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From fix till ten! Unless I seep,
One cannot spend the hours fo cheap.
The comedy's no sooner done,
But some assembly is begun.
Loit’ring, from room to room I stray,
Converse, but nothing hear or say ;
Quite tir'd, from fair to fair I roam,
So soon! I dread the thoughts of home.
From thence to quicken flow-pac'd night,
Again my tavern friends invite;
Here too our early mornings pafs,
"Till drowsy sleep retards the glass.

Thus they their wretched life bemoan, And make each other's case their own.

Confider, friends, no hour rolls on, But something of our grief is gone. Were you to schemes of bus'ness bred, Did you the paths of learning tread, Your hours, your days would fly too fast; You'd then regret the minute past. Time's fugitive and light as wind; 'Tis indolence that clogs your inind : That load from off your spirits shake, You'll own, and grieve for your mistake. A while your thoughtless spleen suspend, Then read; and, if you can, attend.

As Plutus, to divert his care, Walk'd forth one morn to take the air, Cupid o’ertook his strutting pace : Each star'd upon the stranger's face, 'Till recollection set 'em right; For each knew t’other but by sight. ' After some complimental talk, Time met them, bow'd, and join'd their walk. Their chat on various subjects ran, But most, what each had done for man. Plutus assumes a haughty air, Just like our purse-proud fellows bere.


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Let kings, says he, let coblers tell,
Whose gifts among mankind excel.
Consider courts : What draws their train ?
Think you, 'tis loyalty or gain ?
That statesman hath the strongest hold,
Whofe tool of politics is Gold :
By that, in former reigns, 'tis faid,
The knave in power hath senatès led :
By that alone he sway'd debates,
Enrich'd himself, and beggar'd states.
Forego your boast. You must conclude,
That's most esteem'd that's most pursu'd.
Think too, in what a woeful plight
That wretch must live whose pocket's light :
Are not his hours by want deprest?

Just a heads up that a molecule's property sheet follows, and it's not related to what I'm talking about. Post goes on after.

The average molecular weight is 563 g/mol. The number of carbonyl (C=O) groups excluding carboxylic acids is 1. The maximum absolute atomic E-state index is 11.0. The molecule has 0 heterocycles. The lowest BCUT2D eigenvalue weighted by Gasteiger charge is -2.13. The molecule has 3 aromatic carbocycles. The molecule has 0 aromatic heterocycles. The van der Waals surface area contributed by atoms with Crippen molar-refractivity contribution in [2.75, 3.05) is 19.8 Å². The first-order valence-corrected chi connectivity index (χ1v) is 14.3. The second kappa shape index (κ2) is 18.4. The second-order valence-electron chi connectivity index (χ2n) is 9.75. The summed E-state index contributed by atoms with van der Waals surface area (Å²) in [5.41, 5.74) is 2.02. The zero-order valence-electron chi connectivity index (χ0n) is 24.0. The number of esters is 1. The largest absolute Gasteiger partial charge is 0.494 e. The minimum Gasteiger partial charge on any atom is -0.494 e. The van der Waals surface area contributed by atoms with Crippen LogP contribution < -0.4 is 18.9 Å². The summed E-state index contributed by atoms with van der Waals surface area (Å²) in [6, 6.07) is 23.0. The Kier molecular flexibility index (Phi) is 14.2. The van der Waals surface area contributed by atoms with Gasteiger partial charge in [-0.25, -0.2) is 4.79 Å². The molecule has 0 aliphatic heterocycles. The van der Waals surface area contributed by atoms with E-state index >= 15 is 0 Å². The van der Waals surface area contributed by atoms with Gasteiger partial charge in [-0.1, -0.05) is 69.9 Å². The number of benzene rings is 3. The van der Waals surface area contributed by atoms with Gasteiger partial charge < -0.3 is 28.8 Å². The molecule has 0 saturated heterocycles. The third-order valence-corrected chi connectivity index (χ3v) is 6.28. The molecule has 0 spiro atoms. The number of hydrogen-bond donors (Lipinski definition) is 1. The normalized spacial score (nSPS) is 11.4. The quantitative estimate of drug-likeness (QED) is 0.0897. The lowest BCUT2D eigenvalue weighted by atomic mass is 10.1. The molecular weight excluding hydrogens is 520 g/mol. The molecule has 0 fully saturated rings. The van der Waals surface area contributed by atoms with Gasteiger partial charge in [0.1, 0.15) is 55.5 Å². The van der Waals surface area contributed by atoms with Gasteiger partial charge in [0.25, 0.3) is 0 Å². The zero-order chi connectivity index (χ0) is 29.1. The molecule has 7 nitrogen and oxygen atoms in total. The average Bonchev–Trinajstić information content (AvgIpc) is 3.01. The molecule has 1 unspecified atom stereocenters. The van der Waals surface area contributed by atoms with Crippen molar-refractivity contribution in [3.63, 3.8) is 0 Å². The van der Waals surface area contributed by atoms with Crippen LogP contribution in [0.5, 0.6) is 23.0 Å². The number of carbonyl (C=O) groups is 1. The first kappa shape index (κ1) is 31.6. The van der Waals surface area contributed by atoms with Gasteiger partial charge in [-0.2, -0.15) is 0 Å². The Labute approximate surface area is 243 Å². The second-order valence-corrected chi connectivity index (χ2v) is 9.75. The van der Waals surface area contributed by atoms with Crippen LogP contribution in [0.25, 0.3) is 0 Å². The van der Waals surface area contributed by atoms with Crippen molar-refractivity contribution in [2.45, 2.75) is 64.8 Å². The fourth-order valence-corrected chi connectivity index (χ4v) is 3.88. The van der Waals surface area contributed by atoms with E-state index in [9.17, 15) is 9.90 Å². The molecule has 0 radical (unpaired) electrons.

Penurious care corrodes his breast :
Without respect, or love, or friends,
His folitary day descends.

You might, says Cupid, doubt my parts,
My knowledge too in human hearts,
· Should I the power of Gold dispute,
Which great examples might confute.
I know, when nothing elle prevails,
Persuasive money seldom fails;
That beauty too (like other wares)
Its price, as well as conscience, bears,
Then marriage, as of late profeft,
Is but a money job at best :
Consent, compliance may be fold;
But Love's beyond the price of Gold.
Smugglers there are, who, by retail,
Expote what they call Love to sale:
Such bargains are an arrant cheat; .
You purchase flatt'ry and deceit.
Those who true Love have ever try'd,
(Those common cares of life supply'd)
No wants endure, no wishes make,
But every real joy partake;

All comfort on themselves depends,
They want nor .pow'r, nor wealth, nor friends: .
Love then hath ev'ry bliss in store;
'Tis friendship, and 'tis something more:
Each other ev'ry wish they give,
Not to know Love, is not to live.

Or Love, or Money, Time reply'd,
Were men the question to decide, a
Would bear the prize; on both intent,
My boons neglected or misfpent.
'Tis I who measure vital space,
And deal out years to human race:
Though little priz'd and feldom sought,
Without Me, Love and Gold are nought.
How does the miser Time employ?